For advancing the utility of social media, particularly in search, payments, and shopping
Tencent added several new features on its social network, financial platform, and gaming business WeChat, which counts 1.2 billion users. Now users can find services and content across the network by pressing a word in a chat conversation. Tencent also broke up its payments app, WePay, into different verticals including Financial Services, Travel and Transportation, and Shopping and Entertainment. Under Shopping for example, users can access mini-shops—virtual storefronts from independent retailers vetted by Tencent—and shop via livestream, an increasingly popular option for Chinese consumers.
For driving logistics companies to succeed in the last mile, via custom AI-based maps
Started by two Grab alums last February, Singapore-based NextBillion.ai builds other AI-based hyperlocal services for companies. The company has started building custom AI-based maps to help last-mile logistics companies and freight companies provide accurate delivery and pickup ETAs and find the best routes. The company aims to expand its services and incorporate natural language processing and facial recognition.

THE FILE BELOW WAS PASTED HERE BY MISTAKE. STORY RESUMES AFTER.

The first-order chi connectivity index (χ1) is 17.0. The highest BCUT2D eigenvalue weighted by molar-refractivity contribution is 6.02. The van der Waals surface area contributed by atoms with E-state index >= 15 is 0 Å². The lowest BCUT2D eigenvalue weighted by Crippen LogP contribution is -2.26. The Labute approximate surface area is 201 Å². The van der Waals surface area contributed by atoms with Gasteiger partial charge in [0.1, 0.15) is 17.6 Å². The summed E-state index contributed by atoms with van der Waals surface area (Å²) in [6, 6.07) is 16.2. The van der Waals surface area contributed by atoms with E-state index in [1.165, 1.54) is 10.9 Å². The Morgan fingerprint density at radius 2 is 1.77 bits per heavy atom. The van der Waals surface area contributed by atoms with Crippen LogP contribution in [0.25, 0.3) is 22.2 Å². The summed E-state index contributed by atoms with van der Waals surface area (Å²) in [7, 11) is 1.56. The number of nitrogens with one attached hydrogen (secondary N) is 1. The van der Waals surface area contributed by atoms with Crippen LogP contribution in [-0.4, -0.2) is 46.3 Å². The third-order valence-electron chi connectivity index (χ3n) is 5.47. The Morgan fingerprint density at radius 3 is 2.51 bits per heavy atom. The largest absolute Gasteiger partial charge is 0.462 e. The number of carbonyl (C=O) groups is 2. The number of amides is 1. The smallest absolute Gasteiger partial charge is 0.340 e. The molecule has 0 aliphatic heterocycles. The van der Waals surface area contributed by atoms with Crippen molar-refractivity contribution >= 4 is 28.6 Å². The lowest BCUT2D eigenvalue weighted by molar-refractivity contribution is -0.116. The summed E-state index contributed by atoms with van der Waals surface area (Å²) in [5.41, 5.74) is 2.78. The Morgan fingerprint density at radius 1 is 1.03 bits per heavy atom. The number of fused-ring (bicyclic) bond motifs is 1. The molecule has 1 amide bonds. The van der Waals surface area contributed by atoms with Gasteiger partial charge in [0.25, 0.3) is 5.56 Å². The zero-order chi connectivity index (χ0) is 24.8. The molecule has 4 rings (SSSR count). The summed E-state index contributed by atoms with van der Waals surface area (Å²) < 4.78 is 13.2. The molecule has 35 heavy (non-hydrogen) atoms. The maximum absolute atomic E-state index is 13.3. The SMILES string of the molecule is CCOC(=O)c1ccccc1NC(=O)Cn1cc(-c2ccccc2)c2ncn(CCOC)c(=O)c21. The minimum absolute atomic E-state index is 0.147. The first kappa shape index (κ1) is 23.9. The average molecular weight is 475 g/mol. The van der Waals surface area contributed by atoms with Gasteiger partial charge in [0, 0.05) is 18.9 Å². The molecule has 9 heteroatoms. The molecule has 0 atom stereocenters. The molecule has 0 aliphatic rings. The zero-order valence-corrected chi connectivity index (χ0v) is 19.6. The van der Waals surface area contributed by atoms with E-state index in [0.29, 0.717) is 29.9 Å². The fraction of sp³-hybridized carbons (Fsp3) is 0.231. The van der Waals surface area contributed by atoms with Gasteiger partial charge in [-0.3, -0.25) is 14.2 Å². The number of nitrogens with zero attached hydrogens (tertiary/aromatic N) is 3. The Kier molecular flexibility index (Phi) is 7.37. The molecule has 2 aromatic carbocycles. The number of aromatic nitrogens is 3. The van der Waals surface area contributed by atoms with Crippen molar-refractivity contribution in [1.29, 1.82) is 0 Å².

For converting livestock feed into profits for farmers, and removing antibiotics from the food chain
ProAgni makes antibiotic-free supplements and feeds for cattle and sheep. The company’s feeds have improved feed conversion (the process of converting food into weight) by 20%, leading to bigger profits for farmers as they need less feed for their animals. Its products have fed more than a million livestock animals in Australia and taken more than one tonne of antibiotics out of the food chain.
For providing clean drinking water via a purifier subscription model
DrinkPrime supplies subscription-based smart water purifiers in India, where unclean drinking water remains a common problem (about 35% of the country’s city-dwellers buy drinking water stored in bubble-top containers that don’t meet government safety regulations). Users subscribe to receive water purifiers connected to an app that lets them pay bills and monitor how much water they use. Because the company operates as a subscription service—plans start at around $5—customers do not have to pay installation costs and maintenance charges.